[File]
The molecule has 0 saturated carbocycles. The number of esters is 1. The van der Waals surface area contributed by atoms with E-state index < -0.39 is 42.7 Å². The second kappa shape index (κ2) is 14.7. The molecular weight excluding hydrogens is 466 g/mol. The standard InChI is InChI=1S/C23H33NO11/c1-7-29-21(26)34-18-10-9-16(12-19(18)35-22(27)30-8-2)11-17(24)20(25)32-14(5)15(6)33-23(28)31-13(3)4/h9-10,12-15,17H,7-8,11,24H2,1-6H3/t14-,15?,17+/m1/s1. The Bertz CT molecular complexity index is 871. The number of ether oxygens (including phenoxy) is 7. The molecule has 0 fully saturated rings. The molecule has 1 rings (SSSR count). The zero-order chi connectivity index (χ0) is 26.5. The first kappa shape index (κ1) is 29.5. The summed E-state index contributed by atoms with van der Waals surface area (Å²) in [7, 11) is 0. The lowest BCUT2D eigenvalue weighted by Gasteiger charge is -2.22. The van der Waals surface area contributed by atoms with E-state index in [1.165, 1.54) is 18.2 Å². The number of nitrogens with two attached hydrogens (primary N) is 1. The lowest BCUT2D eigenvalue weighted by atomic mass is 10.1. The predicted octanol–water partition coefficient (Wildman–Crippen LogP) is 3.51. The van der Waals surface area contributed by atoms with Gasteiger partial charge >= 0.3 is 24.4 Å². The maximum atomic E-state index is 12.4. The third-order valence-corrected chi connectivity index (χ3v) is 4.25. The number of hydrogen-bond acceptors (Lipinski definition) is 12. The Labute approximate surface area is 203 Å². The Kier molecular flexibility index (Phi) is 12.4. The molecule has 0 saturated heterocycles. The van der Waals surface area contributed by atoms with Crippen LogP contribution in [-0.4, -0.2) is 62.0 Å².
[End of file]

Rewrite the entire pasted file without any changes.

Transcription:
The molecule has 0 saturated carbocycles. The number of esters is 1. The van der Waals surface area contributed by atoms with E-state index < -0.39 is 42.7 Å². The second kappa shape index (κ2) is 14.7. The molecular weight excluding hydrogens is 466 g/mol. The standard InChI is InChI=1S/C23H33NO11/c1-7-29-21(26)34-18-10-9-16(12-19(18)35-22(27)30-8-2)11-17(24)20(25)32-14(5)15(6)33-23(28)31-13(3)4/h9-10,12-15,17H,7-8,11,24H2,1-6H3/t14-,15?,17+/m1/s1. The Bertz CT molecular complexity index is 871. The number of ether oxygens (including phenoxy) is 7. The molecule has 0 fully saturated rings. The molecule has 1 rings (SSSR count). The zero-order chi connectivity index (χ0) is 26.5. The first kappa shape index (κ1) is 29.5. The summed E-state index contributed by atoms with van der Waals surface area (Å²) in [7, 11) is 0. The lowest BCUT2D eigenvalue weighted by Gasteiger charge is -2.22. The van der Waals surface area contributed by atoms with E-state index in [1.165, 1.54) is 18.2 Å². The number of nitrogens with two attached hydrogens (primary N) is 1. The lowest BCUT2D eigenvalue weighted by atomic mass is 10.1. The predicted octanol–water partition coefficient (Wildman–Crippen LogP) is 3.51. The van der Waals surface area contributed by atoms with Gasteiger partial charge >= 0.3 is 24.4 Å². The maximum atomic E-state index is 12.4. The third-order valence-corrected chi connectivity index (χ3v) is 4.25. The number of hydrogen-bond acceptors (Lipinski definition) is 12. The Labute approximate surface area is 203 Å². The Kier molecular flexibility index (Phi) is 12.4. The molecule has 0 saturated heterocycles. The van der Waals surface area contributed by atoms with Crippen LogP contribution in [-0.4, -0.2) is 62.0 Å².